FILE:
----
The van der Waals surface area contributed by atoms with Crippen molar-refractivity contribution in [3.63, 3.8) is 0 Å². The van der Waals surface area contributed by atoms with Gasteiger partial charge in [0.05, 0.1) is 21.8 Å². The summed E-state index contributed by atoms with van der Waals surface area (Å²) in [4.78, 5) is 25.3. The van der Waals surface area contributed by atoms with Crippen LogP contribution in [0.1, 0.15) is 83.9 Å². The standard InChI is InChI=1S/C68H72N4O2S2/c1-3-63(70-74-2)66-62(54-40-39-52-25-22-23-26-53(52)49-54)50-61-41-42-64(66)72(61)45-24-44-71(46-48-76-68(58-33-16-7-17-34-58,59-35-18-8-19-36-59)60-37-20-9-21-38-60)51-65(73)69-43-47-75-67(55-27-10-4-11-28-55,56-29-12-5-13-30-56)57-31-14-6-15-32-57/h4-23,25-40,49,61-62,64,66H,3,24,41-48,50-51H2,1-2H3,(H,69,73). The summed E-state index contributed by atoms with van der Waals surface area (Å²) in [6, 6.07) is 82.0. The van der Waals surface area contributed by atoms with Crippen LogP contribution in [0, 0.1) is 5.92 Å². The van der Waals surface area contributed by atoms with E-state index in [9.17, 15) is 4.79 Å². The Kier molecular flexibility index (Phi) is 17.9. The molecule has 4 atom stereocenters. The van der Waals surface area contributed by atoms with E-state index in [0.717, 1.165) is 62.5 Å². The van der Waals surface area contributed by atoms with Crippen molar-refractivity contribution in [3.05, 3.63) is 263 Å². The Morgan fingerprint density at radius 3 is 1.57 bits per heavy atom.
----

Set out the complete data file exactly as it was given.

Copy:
The van der Waals surface area contributed by atoms with Crippen molar-refractivity contribution in [3.63, 3.8) is 0 Å². The van der Waals surface area contributed by atoms with Gasteiger partial charge in [0.05, 0.1) is 21.8 Å². The summed E-state index contributed by atoms with van der Waals surface area (Å²) in [4.78, 5) is 25.3. The van der Waals surface area contributed by atoms with Crippen LogP contribution in [0.1, 0.15) is 83.9 Å². The standard InChI is InChI=1S/C68H72N4O2S2/c1-3-63(70-74-2)66-62(54-40-39-52-25-22-23-26-53(52)49-54)50-61-41-42-64(66)72(61)45-24-44-71(46-48-76-68(58-33-16-7-17-34-58,59-35-18-8-19-36-59)60-37-20-9-21-38-60)51-65(73)69-43-47-75-67(55-27-10-4-11-28-55,56-29-12-5-13-30-56)57-31-14-6-15-32-57/h4-23,25-40,49,61-62,64,66H,3,24,41-48,50-51H2,1-2H3,(H,69,73). The summed E-state index contributed by atoms with van der Waals surface area (Å²) in [6, 6.07) is 82.0. The van der Waals surface area contributed by atoms with Crippen LogP contribution in [0, 0.1) is 5.92 Å². The van der Waals surface area contributed by atoms with E-state index in [9.17, 15) is 4.79 Å². The Kier molecular flexibility index (Phi) is 17.9. The molecule has 4 atom stereocenters. The van der Waals surface area contributed by atoms with E-state index in [0.717, 1.165) is 62.5 Å². The van der Waals surface area contributed by atoms with Crippen molar-refractivity contribution in [3.05, 3.63) is 263 Å². The Morgan fingerprint density at radius 3 is 1.57 bits per heavy atom.